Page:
Kroc Institute Alum Appointed as a Spring 2024 Scoville Peace Fellow

Author: Lisa Gallagher

Grace Connors (Class of 2023), a recent graduate from the Kroc Institute with a major in computer science and a supplementary major in peace studies, has been selected as a spring 2024 Scoville Peace Fellow. The Herbert Scoville Jr. Peace Fellowship is a prestigious program aimed at recent college and graduate school alumni interested in working with non-profit and public-interest organizations addressing peace and security issues.

Connors has been placed with ReThink Media, a strategic public relations and communications organization specializing in media for security, rights, and democracy. While the position is remote, the program requested that Connors relocate to Washington, D.C., where she is based at the Keough School of Global Affairs’ Washington office to conduct her work. At ReThink, Connors is part of the Peace and Security team, where she contributes to projects related to nuclear nonproliferation and anti-militarism.

Connors, Schirch, and Myla Leguro at the Keough Washington D.C. office
From left: Lisa Schirch,
Nobel laureate, Maria Ressa,
Grace Connors, and
master of global affairs
student, Fatima Faisal Khan
at the Digital Democracy Forum

“Currently, the anti-militarism portfolio looks at the Pentagon budget and the prevention of regional war in the Middle East,” said Connors. “Our nuclear non-proliferation portfolio is primarily looking at the RECA expansion that was passed in the Senate last month and protecting down-winder communities that have been impacted by nuclear testing.” The Radiation Exposure Compensation Act, or RECA, aims to compensate individuals exposed to radiation during the Cold War era while working in uranium mines or living downwind from atomic weapons tests.

Connors gets to use her programming experience to assist with media audits, using machine learning to study media and narrative trends over time. She is also preparing to work on an upcoming project focused on nuclear relations between the United States and China.

“This has been a really interesting experience,” she said, of working in strategic communications. “I’m learning a lot and considering these issues not only from a policy perspective, but also from a strategic perspective in terms of selecting target audiences who care about these matters.”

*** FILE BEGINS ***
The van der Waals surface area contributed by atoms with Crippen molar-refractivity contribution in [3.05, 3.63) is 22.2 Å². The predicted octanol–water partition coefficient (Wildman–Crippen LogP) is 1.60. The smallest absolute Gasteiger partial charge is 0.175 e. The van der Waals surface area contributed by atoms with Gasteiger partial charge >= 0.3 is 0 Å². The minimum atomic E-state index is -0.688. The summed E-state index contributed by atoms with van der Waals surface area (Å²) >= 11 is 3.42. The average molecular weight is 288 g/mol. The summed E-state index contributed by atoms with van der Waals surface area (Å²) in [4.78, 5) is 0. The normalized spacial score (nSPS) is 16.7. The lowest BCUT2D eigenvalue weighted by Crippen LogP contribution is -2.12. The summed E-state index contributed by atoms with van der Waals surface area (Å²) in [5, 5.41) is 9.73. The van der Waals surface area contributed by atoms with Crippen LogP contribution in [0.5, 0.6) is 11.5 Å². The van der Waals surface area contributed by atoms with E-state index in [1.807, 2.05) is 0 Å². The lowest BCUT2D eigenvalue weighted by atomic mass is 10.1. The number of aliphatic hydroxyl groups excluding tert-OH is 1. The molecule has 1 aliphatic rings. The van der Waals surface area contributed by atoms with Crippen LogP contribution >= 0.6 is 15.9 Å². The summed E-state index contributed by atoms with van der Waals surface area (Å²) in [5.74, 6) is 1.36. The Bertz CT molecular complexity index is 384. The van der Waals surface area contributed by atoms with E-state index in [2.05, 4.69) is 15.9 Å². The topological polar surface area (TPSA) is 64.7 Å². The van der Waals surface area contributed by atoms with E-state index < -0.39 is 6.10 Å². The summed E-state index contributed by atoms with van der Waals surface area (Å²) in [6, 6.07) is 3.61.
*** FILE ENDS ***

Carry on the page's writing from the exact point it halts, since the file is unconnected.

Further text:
Scoville Fellowships are highly competitive and designed for people who have already demonstrated a strong interest in the field and are considering working on international peace and security issues with public-interest organizations, the federal government, academia, or media.

As a testament to her interest in peace studies, Connors kept busy in the interim between her graduation and this fellowship. Last summer, she co-authored a research paper with Madhav Joshi, research professor and associate director of the Peace Accords Matrix. “The Taliban’s Quest for International Recognition: An Analysis of their Engagement with Domestic and International Actors since August 2021” was published in October 2023 and is a culmination of a long-standing project initiated by Joshi tracking the Afghan peace process. In fall 2023, Connors interned for the start-up company, Warc Africa in Accra, Ghana, whose mission is to help subsistence farmers out of poverty. There, she assisted with both data analytics and monitoring and evaluation of the organization’s new climate-conscious farming initiative.

Connors on a hike in Ghana
Connors on a hike in the
eastern region of Ghana

Connors' interest in peace studies was first sparked during her freshman year when she took Introduction to Peace Studies. “The class presented tangible ways of addressing many structural issues I had learned about growing up,” she said. “After three weeks, I was hooked.”